One of the main goals of the report is to critique the discursive authority of industry claims and their link with US-American politics, most notably the work of the IIPA (International Intellectual Property Alliance) and the way it feeds directly into the US foreign trade policies in the US Trade Representative’s Special 301 process. This unholy public-private partnership then continues with industry enforcement bodies influencing police and other government agencies in the countries covered in the reports. The first two chapters as well as the country studies document this blurring of the lines between public and private powers.

They trace the growth of industry lobbies that have reshaped copyright laws and law enforcement, tried to re-educate citizens and scare the public by claiming that unauthorized distribution is connected to organized crime and even terrorism. The report debunks these claims, showing that these efforts have had no measurable effect on licit sales of cultural goods and argues that the problem of ‘piracy’ “is better conceived as a failure of affordable access to media in legal markets.”

“Relative to local incomes in Brazil, Russia or South Africa, the retail price of a CD, DVD or copy of MS Office is five to ten times higher than in the US or Europe. Legal media markets are correspondingly tiny and underdeveloped.” The point is well known and the study adds anecdotal evidence supporting it, yet it is crucial for understanding the dynamics in question: the lack of revenues for the use of the culture industry’s products in these markets is the result of its own business strategy.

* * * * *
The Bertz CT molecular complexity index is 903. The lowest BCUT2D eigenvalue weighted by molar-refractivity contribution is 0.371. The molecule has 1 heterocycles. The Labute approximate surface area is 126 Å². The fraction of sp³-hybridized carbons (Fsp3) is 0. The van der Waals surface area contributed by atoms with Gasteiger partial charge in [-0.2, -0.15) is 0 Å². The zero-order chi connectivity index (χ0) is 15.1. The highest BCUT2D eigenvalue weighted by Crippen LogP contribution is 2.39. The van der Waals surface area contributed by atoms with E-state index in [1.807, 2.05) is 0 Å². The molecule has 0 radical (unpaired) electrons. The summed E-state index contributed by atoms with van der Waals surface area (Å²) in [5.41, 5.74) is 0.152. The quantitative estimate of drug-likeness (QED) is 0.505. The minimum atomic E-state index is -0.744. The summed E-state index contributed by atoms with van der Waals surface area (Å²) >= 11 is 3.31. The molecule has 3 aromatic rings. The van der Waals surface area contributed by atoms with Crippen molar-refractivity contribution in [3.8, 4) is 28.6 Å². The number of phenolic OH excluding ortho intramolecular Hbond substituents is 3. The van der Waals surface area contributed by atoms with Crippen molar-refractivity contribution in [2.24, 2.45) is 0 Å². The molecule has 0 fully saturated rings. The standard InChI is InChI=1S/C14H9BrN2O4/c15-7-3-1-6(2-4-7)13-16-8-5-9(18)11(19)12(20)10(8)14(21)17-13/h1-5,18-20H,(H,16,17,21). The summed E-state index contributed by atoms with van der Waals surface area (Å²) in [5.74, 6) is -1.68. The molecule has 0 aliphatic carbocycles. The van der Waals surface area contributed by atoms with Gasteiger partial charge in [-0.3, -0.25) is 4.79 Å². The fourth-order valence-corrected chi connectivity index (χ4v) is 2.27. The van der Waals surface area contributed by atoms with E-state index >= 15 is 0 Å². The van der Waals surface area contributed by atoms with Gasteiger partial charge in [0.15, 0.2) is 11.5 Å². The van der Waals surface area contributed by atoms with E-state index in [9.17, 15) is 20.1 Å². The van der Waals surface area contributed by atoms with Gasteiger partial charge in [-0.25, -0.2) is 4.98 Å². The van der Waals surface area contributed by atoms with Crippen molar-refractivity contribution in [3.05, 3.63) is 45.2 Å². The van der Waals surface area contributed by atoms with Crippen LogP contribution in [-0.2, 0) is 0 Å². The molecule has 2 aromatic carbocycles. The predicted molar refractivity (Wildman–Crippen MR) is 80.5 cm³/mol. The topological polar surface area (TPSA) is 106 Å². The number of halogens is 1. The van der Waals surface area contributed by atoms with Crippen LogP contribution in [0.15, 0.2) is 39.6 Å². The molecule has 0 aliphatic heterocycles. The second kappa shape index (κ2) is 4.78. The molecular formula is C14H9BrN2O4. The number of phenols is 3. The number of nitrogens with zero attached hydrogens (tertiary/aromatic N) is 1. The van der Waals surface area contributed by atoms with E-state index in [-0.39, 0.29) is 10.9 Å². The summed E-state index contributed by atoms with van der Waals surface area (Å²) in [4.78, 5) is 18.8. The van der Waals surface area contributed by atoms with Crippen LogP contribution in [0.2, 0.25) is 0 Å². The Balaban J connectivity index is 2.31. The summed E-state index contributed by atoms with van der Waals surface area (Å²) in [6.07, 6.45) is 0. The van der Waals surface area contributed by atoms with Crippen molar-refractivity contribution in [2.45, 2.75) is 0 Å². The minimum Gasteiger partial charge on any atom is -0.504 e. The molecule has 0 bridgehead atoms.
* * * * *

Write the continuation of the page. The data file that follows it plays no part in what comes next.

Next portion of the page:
Next to pricing at a point where no one but the rich elite can buy, this includes “windowing” for movies and TV series. The Indian chapter relays the especially drastic example of the Oscar-winning movie “Slumdog Millionaire” which created global public attention but came to Indian movie theatres only five months after its original release — by which time most everybody interested had already seen it on an unauthorized copy.

All the country reports cover music, movies, entertainment and business software and to a lesser degree books, with a final chapter on the history of unauthorized reprinting of books from Gutenberg onwards. All of them also sketch the copyright law and enforcement landscape. The Brazilian chapter in particular presenting for the first time a complete picture of the legal framework and agenda, the government and private actors and the rhetorics, including the claimed link to organized crime and the “magical numbers” on the supposed damages caused by illicit distribution.